The Federal Trade Commission (FTC) has issued a series of recommendations today detailing how the owners of mobile operating systems – including Apple, Google, Microsoft and RIM – can ensure that consumers know how their personal data is being collected and used.
In a report published today, the FTC said that mobile platforms should provide timely disclosures to consumers, and also obtain their “express consent”, before allowing apps to access sensitive content such as geolocation data. The Commission also suggested that this be extended to content that users may find sensitive “in many contexts”, such as contacts, photos and calendar entries.
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A one-stop “dashboard” was also suggested in the report to help consumers review the type of content and data being accessed by the apps they have downloaded.
“The mobile world is expanding and innovating at breathtaking speed, allowing consumers to do things that would have been hard to imagine only a few years ago,” said FTC Chairman Jon Leibowitz. “These best practices will help to safeguard consumer privacy and build trust in the mobile marketplace, ensuring that the market can continue to thrive.”
Other recommendations aimed squarely at mobile operating systems included using icons that would notify the user when their data was being transferred, as well as a Do Not Track (DNT) mechanism that would give users the choice to be opted out of tracking via advertising networks or other third parties.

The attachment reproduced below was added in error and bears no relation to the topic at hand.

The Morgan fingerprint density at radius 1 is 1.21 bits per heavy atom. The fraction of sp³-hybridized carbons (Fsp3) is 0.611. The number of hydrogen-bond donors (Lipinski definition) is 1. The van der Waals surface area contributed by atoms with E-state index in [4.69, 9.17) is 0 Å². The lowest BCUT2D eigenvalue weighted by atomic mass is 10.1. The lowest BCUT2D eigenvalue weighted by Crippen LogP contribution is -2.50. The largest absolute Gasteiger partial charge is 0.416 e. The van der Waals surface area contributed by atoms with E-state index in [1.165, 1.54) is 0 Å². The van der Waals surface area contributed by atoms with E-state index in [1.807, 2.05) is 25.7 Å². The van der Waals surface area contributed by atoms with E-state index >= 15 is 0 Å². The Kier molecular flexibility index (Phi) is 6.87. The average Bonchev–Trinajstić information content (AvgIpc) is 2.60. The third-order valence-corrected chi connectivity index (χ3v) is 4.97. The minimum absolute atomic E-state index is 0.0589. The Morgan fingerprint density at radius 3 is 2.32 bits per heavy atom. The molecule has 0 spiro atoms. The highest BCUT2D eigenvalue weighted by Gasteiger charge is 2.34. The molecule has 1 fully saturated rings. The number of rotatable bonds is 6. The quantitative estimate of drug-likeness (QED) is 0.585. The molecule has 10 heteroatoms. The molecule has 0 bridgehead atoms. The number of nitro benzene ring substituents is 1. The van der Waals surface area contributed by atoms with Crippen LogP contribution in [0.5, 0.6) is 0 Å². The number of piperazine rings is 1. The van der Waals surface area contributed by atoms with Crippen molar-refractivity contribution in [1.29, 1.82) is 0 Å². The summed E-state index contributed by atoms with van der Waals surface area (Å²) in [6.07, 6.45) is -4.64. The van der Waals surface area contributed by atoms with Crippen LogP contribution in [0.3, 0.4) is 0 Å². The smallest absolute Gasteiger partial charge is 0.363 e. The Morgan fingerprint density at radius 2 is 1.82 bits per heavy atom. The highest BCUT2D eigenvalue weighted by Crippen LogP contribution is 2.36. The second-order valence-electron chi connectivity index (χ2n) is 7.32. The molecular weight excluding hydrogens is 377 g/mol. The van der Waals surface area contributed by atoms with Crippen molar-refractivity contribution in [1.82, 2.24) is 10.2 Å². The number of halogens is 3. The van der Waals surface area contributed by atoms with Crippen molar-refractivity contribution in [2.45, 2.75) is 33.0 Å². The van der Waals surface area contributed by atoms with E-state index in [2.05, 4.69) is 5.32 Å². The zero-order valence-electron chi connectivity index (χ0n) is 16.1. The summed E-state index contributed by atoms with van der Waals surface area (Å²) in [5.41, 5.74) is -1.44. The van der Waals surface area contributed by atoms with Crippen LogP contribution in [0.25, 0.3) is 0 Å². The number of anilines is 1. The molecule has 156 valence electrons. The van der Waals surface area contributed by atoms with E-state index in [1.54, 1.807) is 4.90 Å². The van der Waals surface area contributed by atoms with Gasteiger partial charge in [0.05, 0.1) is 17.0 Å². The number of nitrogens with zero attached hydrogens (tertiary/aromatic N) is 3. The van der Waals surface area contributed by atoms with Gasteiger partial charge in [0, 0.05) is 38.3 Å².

The FTC doesn’t suggest that it has all of the answers to how such recommendations should be implemented. In the report’s findings, it reads:
“Many questions remain, including the following: What
information should be included in app developer privacy policies? What might a model short privacy notice look like? Can a single system of icons be developed to avoid consumer confusion? The National Telecommunications and Information Administration’s (NTIA) multi-stakeholder process is focusing on how mobile transparency can be improved, and is well positioned to address some of these questions.”
It’s timely in that regard, as the FTC has also announced today that Path has agreed to pay an $800,000 settlement fee over allegations that it deceived users in its iOS app – specifically, by collecting personal information from their address books without their knowledge and consent.
The report has been published to coincide with the work that the NTIA is carrying out within the U.S. Department of Commerce, along with other stakeholders to develop a code of conduct related to mobile app transparency. The FTC said: “To the extent that strong privacy codes are developed, the FTC will view adherence to such codes favorably in connection with its law enforcement work.”
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